A Chocolate Love Song! | Locally Grown | Direct Trade | Locally Made | Multi International Award Winning

Behind the Beans #3 - Natural Emulsifier Lecithin

Have you ever looked at the ingredient list of you chocolate?

A lot of people think that chocolate's ingredient is just chocolate, that's it. Well you will be surprised! You will probably see lecithin (soy or sunflower) and natural vanilla there. If you buy compound chocolate you'll see some added oils such as vegetable oil, hydrogenated oil, palm oil, or shortening and probably some other flavoring or other chemical ingredients.

Let's put those aside and focus on lecithin for now.

What is lecithin?

Lecithin is a term used for a group of yellow-brownish fatty substances occurring in animal and plant tissues. Commonly obtained from soy, sunflower or eggs. Lecithin is controversial for bean to bar makers having very passionate people on both sides. Lecithin is very controversial in the craft bean to bar chocolate movement you'll see very passionate people on both sides.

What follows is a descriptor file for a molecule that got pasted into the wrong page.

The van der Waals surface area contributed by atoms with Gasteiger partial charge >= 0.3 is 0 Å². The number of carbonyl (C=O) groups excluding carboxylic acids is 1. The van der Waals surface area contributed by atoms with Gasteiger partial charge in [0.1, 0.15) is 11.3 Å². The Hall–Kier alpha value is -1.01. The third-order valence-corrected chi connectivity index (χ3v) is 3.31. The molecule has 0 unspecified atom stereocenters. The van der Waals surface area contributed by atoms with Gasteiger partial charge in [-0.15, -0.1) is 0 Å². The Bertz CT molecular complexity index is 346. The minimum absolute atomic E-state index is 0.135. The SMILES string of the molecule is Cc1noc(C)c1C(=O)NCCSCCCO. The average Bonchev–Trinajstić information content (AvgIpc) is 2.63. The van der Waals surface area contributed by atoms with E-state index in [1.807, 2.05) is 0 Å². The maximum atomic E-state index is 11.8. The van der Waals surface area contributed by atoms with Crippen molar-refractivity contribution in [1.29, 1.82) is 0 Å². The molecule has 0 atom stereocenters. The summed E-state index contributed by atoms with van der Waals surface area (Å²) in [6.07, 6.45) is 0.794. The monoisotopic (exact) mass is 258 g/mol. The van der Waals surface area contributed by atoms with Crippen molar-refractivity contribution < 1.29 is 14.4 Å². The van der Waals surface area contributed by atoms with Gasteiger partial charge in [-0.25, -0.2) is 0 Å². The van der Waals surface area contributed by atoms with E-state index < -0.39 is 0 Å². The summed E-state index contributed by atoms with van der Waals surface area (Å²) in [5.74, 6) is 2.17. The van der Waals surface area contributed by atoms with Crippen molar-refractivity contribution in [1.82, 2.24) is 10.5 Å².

What does it taste like?

I've tasted a drop of soy lecithin few years back. It has awful taste but the annoying part was the feeling and the texture, It covered my tongue and mouth with a waxy paper or melted candle coating feeling. I imagine that it's very similar to dipping your tongue in hot melted candle wax. I could not get it off with hot water or mouthwash, It went away on its one the following night.

What does it do?

It's Primarily used as an "emulsifier". The emulsifier's job is to help bind water and fat as those don't usually mix. But there is no water in chocolate, Lecithin is used as thinner to make the chocolate less viscous or less thick and more fluid. If you bake with chocolate, some of them has a fluidity index right in front of the packaging. Although the same thing can be achieved with more expensive and more quantity of cacao butter. Experts say that, thinning wise, 1 unit of lecithin works as well as adding up to 8 units of cacao butter. So while fat content gives you a clue on fluidity, Added lecithin (and how much of it) is also is a factor.

Why is it in chocolate?

Imagine giant chocolate factories who process tons and tons at a time. With machines gear to make fast chocolate, factories uses big pipes that deliver chocolate from one step to the other. If the chocolate gets too thick is may clog the pipes or slow down production or worst break the machines! Less viscous or more fluid chocolate is much easier to work with.